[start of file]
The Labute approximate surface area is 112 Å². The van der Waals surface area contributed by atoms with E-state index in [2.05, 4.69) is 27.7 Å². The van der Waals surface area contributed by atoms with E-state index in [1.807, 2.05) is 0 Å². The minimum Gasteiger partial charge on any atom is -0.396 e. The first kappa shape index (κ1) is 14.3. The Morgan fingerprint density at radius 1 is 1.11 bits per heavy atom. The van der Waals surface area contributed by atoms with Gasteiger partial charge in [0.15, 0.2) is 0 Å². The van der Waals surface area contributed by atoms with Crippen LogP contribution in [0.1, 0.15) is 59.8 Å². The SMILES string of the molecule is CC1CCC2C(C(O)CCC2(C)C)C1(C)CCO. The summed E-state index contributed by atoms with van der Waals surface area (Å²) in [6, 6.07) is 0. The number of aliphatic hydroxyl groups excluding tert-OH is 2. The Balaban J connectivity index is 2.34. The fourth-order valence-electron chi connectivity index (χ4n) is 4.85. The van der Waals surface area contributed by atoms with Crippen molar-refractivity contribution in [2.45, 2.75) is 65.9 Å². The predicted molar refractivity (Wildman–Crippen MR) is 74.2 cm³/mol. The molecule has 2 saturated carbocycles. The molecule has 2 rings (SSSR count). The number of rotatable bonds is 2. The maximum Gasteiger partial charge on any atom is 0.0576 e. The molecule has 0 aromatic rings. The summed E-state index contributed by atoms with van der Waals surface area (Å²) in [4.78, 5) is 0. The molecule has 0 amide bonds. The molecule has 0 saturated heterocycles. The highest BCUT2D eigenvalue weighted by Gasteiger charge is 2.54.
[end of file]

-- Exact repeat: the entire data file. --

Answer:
The Labute approximate surface area is 112 Å². The van der Waals surface area contributed by atoms with E-state index in [2.05, 4.69) is 27.7 Å². The van der Waals surface area contributed by atoms with E-state index in [1.807, 2.05) is 0 Å². The minimum Gasteiger partial charge on any atom is -0.396 e. The first kappa shape index (κ1) is 14.3. The Morgan fingerprint density at radius 1 is 1.11 bits per heavy atom. The van der Waals surface area contributed by atoms with Gasteiger partial charge in [0.15, 0.2) is 0 Å². The van der Waals surface area contributed by atoms with Crippen LogP contribution in [0.1, 0.15) is 59.8 Å². The SMILES string of the molecule is CC1CCC2C(C(O)CCC2(C)C)C1(C)CCO. The summed E-state index contributed by atoms with van der Waals surface area (Å²) in [6, 6.07) is 0. The number of aliphatic hydroxyl groups excluding tert-OH is 2. The Balaban J connectivity index is 2.34. The fourth-order valence-electron chi connectivity index (χ4n) is 4.85. The van der Waals surface area contributed by atoms with Crippen molar-refractivity contribution in [2.45, 2.75) is 65.9 Å². The predicted molar refractivity (Wildman–Crippen MR) is 74.2 cm³/mol. The molecule has 2 saturated carbocycles. The molecule has 2 rings (SSSR count). The number of rotatable bonds is 2. The maximum Gasteiger partial charge on any atom is 0.0576 e. The molecule has 0 aromatic rings. The summed E-state index contributed by atoms with van der Waals surface area (Å²) in [4.78, 5) is 0. The molecule has 0 amide bonds. The molecule has 0 saturated heterocycles. The highest BCUT2D eigenvalue weighted by Gasteiger charge is 2.54.